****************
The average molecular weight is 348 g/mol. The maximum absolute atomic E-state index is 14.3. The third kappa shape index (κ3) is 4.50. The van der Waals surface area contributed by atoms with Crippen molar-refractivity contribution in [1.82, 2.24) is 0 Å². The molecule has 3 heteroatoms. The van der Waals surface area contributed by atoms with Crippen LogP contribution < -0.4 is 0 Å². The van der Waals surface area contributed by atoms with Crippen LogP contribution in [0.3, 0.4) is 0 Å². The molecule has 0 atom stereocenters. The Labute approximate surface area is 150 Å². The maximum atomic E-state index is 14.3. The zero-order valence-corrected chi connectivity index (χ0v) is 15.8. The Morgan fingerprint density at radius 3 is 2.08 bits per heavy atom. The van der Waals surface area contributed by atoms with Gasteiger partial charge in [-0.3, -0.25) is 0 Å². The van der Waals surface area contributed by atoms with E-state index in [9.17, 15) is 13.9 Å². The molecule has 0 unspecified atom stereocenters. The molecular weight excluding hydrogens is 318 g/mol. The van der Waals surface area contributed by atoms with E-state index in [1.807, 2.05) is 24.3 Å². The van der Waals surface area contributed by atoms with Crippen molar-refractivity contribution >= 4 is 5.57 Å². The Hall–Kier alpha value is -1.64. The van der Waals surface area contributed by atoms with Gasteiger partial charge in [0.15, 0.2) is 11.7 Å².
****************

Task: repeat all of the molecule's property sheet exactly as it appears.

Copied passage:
The average molecular weight is 348 g/mol. The maximum absolute atomic E-state index is 14.3. The third kappa shape index (κ3) is 4.50. The van der Waals surface area contributed by atoms with Crippen molar-refractivity contribution in [1.82, 2.24) is 0 Å². The molecule has 3 heteroatoms. The van der Waals surface area contributed by atoms with Crippen LogP contribution < -0.4 is 0 Å². The van der Waals surface area contributed by atoms with Crippen LogP contribution in [0.3, 0.4) is 0 Å². The molecule has 0 atom stereocenters. The Labute approximate surface area is 150 Å². The maximum atomic E-state index is 14.3. The zero-order valence-corrected chi connectivity index (χ0v) is 15.8. The Morgan fingerprint density at radius 3 is 2.08 bits per heavy atom. The van der Waals surface area contributed by atoms with Gasteiger partial charge in [-0.3, -0.25) is 0 Å². The van der Waals surface area contributed by atoms with E-state index in [9.17, 15) is 13.9 Å². The molecule has 0 unspecified atom stereocenters. The molecular weight excluding hydrogens is 318 g/mol. The van der Waals surface area contributed by atoms with E-state index in [1.807, 2.05) is 24.3 Å². The van der Waals surface area contributed by atoms with Crippen molar-refractivity contribution >= 4 is 5.57 Å². The Hall–Kier alpha value is -1.64. The van der Waals surface area contributed by atoms with Gasteiger partial charge in [0.15, 0.2) is 11.7 Å².